Wednesday, April 30, 2008

A Note from a Canadian army padre in Afghanistan

This note was forwarded to me from my brother Al. It well describes a padre's sense of call and responsibility to the people he or she serves. I don't know Jim Short myself, wish I did.

Major Jim Short, a Padre with 39CBG, is on the current rotation to Afghanistan. He sends a report on what is happening there now.

Jim Short’s Update – Mid April 2008

I am taking a few minutes while visiting “out beyond the wire” to use a computer at one of our many Forward Operating Base to start this update. I have for the last number of days been visiting by air and convoy the various locations where our Canadian soldiers are stationed, primarily the ones from the Operational Mentoring and Liaison Teams who work teaching the Afghan National Army and Afghan National Police. Our soldiers doing this work are scattered about in small groups and my aim before the tour is over to have spent a few days in each location.

It’s a privilege to do this and share some of the life that our soldiers share. I am considered depending on which soldiers you speak with to be either stupid or brave because I do not carry a weapon. Chaplains are considered to be non-armed combatants under the rules of the Geneva Convention.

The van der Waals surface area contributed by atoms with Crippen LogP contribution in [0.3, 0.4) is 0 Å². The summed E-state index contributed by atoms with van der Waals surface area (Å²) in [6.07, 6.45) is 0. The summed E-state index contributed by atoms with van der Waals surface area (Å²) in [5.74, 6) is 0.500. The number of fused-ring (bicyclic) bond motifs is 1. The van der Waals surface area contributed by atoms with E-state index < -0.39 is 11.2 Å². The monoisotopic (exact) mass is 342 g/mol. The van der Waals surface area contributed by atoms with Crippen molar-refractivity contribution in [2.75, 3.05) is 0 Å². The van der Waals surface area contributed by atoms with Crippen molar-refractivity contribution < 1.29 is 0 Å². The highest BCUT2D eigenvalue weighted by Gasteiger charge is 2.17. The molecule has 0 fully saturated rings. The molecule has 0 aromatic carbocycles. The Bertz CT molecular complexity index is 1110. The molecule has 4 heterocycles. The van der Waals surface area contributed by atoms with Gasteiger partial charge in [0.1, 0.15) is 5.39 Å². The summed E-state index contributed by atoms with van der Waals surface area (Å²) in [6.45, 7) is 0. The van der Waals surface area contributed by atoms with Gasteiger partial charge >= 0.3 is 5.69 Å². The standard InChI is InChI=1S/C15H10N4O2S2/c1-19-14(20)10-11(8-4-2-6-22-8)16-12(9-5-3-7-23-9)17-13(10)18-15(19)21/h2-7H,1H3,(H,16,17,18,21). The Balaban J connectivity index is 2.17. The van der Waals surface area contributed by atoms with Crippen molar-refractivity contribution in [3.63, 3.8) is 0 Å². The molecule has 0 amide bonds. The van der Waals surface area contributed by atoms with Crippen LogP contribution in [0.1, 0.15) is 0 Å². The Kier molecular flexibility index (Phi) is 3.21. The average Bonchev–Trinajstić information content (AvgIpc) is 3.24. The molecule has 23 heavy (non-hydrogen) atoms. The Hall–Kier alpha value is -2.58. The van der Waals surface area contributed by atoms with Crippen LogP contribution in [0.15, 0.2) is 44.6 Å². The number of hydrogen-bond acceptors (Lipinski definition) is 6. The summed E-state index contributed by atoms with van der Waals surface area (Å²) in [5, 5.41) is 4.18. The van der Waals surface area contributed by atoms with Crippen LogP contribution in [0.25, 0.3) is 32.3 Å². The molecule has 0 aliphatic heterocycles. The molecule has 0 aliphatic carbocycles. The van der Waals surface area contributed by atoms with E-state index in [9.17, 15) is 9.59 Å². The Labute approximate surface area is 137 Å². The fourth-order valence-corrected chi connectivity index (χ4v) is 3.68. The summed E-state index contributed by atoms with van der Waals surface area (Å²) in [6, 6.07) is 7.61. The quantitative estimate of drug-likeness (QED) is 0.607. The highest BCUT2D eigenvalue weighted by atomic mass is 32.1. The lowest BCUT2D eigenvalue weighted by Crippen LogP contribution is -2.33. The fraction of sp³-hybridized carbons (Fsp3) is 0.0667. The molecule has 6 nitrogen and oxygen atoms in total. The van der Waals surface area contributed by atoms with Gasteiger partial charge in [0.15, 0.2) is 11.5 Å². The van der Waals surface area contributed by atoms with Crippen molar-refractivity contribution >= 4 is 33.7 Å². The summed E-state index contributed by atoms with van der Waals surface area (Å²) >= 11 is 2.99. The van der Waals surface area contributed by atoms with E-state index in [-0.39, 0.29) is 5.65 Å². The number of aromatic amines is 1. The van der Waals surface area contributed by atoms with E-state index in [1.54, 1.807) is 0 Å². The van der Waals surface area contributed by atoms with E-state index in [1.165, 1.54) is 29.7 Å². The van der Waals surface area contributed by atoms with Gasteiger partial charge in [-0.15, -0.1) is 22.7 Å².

It takes a bit of planning and preparation for this visiting. I prefer to travel by convoy, than air, so as to share some of the risk our people do and to not be seen as someone with special privilege. I have to figure out what to bring – and then carry it – how many uniforms, toiletries, religious items etc – plus I am carrying a bottle of port for communion purposes and trying very hard for it not to break. I eat mostly boxed rations supplemented by that ever favourite Canadian Afghan ration – pop tarts – the thing my parents would not let me have when I was a child. Here I can eat them all I want – yippee!